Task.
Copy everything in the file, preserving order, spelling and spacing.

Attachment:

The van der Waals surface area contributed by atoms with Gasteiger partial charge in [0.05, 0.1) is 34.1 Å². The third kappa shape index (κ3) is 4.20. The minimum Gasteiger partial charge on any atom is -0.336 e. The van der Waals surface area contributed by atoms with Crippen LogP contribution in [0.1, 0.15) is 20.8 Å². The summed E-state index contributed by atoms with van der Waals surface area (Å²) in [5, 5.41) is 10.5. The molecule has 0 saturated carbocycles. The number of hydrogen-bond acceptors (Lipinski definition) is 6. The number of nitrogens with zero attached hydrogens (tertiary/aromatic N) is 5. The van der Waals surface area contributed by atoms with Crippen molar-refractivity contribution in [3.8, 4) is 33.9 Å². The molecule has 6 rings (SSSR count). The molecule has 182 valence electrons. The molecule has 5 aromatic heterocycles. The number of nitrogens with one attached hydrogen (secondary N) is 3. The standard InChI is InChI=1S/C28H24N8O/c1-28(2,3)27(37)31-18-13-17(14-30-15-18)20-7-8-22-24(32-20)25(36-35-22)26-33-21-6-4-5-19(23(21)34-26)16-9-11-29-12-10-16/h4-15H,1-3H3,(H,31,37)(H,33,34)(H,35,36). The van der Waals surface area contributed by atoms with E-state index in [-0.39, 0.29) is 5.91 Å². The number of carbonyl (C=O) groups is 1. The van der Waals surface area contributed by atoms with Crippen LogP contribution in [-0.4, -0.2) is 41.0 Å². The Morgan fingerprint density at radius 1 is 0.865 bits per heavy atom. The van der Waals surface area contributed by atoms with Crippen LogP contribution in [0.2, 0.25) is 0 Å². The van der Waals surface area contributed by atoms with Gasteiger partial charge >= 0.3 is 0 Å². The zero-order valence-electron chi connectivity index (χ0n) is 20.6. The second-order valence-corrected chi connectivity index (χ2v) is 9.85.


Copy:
The van der Waals surface area contributed by atoms with Gasteiger partial charge in [0.05, 0.1) is 34.1 Å². The third kappa shape index (κ3) is 4.20. The minimum Gasteiger partial charge on any atom is -0.336 e. The van der Waals surface area contributed by atoms with Crippen LogP contribution in [0.1, 0.15) is 20.8 Å². The summed E-state index contributed by atoms with van der Waals surface area (Å²) in [5, 5.41) is 10.5. The molecule has 0 saturated carbocycles. The number of hydrogen-bond acceptors (Lipinski definition) is 6. The number of nitrogens with zero attached hydrogens (tertiary/aromatic N) is 5. The van der Waals surface area contributed by atoms with Crippen molar-refractivity contribution in [3.8, 4) is 33.9 Å². The molecule has 6 rings (SSSR count). The molecule has 182 valence electrons. The molecule has 5 aromatic heterocycles. The number of nitrogens with one attached hydrogen (secondary N) is 3. The standard InChI is InChI=1S/C28H24N8O/c1-28(2,3)27(37)31-18-13-17(14-30-15-18)20-7-8-22-24(32-20)25(36-35-22)26-33-21-6-4-5-19(23(21)34-26)16-9-11-29-12-10-16/h4-15H,1-3H3,(H,31,37)(H,33,34)(H,35,36). The van der Waals surface area contributed by atoms with E-state index in [-0.39, 0.29) is 5.91 Å². The number of carbonyl (C=O) groups is 1. The van der Waals surface area contributed by atoms with Crippen LogP contribution in [-0.4, -0.2) is 41.0 Å². The Morgan fingerprint density at radius 1 is 0.865 bits per heavy atom. The van der Waals surface area contributed by atoms with Crippen LogP contribution in [0.2, 0.25) is 0 Å². The van der Waals surface area contributed by atoms with Gasteiger partial charge >= 0.3 is 0 Å². The zero-order valence-electron chi connectivity index (χ0n) is 20.6. The second-order valence-corrected chi connectivity index (χ2v) is 9.85.